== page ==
By the time his single `Electric Avenue` was released in 1983, Eddy Grant had already had a long career which began in the Sixties when he was a member of The Equals who had several UK hits including `Baby Come Back`. He was also a songwriter for artists such as Prince Buster. After leaving The Equals in 1971 he began a solo career during which time he also worked as a producer. `Electric Avenue` arrived after a string of hits including `Walking on Sunshine`, `Do You Feel My Love` and `I Don’t Wanna Dance`. The sound on these is unusually sparse for a successful artist of the Eighties when bigger and bigger production was the order of the day. `Electric Avenue` is especially tightly produced- in fact there’s a sound that could easily be a piece of elastic stretching that re-appears several times! The controlled, minimalist feel of the song enhances its lyrics which reference life in the London area of Brixton. However when he declares “we’re gonna rock down to Electric Avenue” where are they going?
Electric Avenue is actually the name given to a shopping area in SW9 in London. It was once a well known shopping destination, famous across London. Back in the day the area was considered to be a place for high fashion with its walkways and the proximity of branches of Bon Marche and Quin and Axtens. In fact it was sometimes called `the Oxford Street of the South` until the post-war era. The nickname came from the fact that in the 1880s it was the first shopping area to have electric lights installed which allowed retailers to remain open after dark a hitherto unheard of thing with the gas lighting that had been used till them.
|Artist's drawing of how Electric Avenue looked in 1910|
The song itself is about the Brixton riots a century later and was always going to be a tricky one to squeeze into a pop song without it sounding angry and shouty yet `Electric Avenue` achieves it perfectly by painting a handful of vignettes depicting the sort of life that led to the tensions. The lyric acknowledges “on the street there is violence” and by mentioning something seemingly as mundane as there being nowhere to hang out washing it gives it a real feel for the everyday problems people who lived there endured; an unexpected yet telling comparison. In the second verse Grant likens the area’s inhabitants to “soldiers” who can’t afford anything advertised on tv despite working hard and in a reference to, presumably the government declares “deep in my heat I abhor ya” before introducing the even more serious issue of being unable to get food for their children.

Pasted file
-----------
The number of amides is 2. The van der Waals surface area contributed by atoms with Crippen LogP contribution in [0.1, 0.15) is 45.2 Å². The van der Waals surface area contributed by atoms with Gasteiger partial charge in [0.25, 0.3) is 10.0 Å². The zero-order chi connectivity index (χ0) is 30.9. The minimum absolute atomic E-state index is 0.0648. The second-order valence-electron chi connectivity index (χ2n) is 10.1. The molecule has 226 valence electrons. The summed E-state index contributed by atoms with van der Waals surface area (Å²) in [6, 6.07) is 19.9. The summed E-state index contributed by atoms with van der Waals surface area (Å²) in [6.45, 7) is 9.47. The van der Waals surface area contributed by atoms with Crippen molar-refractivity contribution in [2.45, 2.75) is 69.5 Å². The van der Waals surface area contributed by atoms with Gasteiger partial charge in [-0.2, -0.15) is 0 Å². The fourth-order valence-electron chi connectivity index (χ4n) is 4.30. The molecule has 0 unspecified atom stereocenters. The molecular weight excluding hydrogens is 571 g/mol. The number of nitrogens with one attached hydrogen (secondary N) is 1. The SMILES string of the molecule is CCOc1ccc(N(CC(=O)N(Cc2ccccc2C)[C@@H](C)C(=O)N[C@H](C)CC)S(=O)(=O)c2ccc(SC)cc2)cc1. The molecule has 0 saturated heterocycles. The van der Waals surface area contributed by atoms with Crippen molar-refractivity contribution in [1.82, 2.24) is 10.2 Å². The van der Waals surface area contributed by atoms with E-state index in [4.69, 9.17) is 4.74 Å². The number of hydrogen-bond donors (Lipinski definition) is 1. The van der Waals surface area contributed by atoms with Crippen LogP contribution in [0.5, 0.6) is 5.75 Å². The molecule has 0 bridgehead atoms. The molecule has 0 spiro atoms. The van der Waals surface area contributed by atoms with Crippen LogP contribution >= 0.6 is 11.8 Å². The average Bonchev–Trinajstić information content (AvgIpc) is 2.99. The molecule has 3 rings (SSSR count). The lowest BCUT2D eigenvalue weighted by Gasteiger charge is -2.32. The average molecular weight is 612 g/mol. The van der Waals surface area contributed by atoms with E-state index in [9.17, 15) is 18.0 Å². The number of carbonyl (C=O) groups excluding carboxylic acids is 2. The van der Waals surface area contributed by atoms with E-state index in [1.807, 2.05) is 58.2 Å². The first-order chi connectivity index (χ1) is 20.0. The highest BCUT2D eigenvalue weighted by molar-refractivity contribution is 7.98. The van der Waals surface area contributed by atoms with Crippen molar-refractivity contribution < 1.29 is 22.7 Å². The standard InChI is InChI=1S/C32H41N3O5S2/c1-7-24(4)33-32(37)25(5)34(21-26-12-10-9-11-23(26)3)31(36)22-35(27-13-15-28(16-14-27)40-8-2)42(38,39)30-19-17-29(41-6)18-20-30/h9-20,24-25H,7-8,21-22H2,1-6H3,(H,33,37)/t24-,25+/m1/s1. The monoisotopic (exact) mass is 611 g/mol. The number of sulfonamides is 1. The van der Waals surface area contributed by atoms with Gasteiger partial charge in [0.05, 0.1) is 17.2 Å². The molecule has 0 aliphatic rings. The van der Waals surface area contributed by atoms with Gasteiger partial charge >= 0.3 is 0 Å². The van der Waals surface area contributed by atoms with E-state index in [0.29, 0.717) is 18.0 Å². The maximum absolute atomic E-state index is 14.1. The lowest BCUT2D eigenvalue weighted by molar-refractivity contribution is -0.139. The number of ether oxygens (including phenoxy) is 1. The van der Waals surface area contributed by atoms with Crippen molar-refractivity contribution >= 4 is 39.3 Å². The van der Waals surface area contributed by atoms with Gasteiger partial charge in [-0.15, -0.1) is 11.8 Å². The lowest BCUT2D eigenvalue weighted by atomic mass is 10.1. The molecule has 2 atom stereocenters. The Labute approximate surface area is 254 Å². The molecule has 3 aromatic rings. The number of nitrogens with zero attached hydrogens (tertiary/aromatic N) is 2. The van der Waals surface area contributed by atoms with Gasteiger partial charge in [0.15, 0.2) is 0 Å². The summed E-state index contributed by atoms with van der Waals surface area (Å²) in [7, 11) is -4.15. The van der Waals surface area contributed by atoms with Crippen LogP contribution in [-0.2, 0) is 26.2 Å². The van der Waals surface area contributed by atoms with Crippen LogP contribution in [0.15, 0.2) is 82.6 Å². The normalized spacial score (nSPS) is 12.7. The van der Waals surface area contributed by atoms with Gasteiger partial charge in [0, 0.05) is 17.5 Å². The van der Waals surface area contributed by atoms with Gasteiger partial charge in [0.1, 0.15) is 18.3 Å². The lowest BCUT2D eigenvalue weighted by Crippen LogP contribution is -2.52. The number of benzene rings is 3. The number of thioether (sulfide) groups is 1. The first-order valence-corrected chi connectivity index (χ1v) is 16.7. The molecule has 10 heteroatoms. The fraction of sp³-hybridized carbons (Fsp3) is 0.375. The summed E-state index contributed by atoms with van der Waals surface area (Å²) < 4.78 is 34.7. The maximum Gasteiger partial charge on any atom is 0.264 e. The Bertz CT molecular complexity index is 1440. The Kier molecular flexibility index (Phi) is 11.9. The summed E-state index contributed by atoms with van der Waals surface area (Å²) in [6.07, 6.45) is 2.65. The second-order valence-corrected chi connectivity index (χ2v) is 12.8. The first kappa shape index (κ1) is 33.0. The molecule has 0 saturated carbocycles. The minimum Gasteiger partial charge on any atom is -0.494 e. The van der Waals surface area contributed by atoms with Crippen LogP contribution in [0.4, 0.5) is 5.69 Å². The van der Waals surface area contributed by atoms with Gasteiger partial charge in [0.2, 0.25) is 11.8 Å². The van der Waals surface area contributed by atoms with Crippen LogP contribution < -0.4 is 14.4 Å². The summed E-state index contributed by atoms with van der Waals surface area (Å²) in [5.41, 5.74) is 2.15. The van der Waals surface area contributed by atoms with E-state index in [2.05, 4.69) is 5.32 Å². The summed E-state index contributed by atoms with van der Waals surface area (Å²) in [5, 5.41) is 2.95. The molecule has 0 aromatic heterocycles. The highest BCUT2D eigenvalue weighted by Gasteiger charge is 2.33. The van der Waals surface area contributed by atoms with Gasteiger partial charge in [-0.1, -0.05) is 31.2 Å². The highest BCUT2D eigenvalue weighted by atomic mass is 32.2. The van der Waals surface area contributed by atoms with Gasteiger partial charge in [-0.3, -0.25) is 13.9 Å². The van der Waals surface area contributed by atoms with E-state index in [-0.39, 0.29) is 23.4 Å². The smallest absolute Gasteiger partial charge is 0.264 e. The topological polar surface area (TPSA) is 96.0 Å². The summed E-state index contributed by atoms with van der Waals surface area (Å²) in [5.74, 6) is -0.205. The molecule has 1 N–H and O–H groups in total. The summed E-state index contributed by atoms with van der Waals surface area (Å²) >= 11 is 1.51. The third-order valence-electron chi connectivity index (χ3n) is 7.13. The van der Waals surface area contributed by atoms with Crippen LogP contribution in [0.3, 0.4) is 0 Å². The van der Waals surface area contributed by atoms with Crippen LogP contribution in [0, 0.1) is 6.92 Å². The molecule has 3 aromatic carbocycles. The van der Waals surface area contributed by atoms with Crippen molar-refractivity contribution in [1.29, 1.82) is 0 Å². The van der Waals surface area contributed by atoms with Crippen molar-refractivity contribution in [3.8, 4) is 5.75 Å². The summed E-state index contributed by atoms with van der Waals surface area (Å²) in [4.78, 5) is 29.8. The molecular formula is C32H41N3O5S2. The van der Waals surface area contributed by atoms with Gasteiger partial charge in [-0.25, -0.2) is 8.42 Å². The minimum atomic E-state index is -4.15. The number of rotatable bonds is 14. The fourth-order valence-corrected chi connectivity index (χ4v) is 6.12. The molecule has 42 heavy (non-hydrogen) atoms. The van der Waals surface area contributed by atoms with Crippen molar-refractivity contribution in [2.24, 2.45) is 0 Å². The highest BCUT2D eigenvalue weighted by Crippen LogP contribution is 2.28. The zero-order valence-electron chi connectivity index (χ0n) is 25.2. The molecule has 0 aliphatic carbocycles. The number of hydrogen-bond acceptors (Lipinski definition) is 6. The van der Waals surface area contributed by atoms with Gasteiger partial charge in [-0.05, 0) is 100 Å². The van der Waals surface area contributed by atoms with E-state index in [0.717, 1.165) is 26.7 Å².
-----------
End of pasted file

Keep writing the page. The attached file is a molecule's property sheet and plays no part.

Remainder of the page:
The third verse has him asking “who is to blame in this country?” but never in the song does he appear to actually approve of the violence though some have interpreted the chorus “We’re gonna rock down to Electric Avenue, And then we’ll take it higher” as a reference to rioting. On the other hand it’s been suggested that this refers to smoking something strong to try and forget the hard times.
The video shown on the BBC4 TOTP repeats lately uses something similar to the posterize effect you get on phones to add a menace though for some reason Eddy is sitting down for the whole thing watching tv. However there are other versions on YouTube without this effect. The film doesn’t really capture the song too well as it wasn’t even filmed in this country and depicts lots of people riding around a Caribbean town on motorbikes.
There’s an interesting addendum to the song in that last year Eddy Grant re-opened the area after a refurbishment turning on the lights of Electric Avenue and the public were indeed invited to rock down to Electric Avenue. He said: “ It’s a huge privilege to return to London, the city where I grew up, to be the guest of honour for switching on the lights at Electric Avenue — the street that has great cultural significance, not just for inspiring my song.The street has truly returned to its former glory and will be a great hub for the local community.”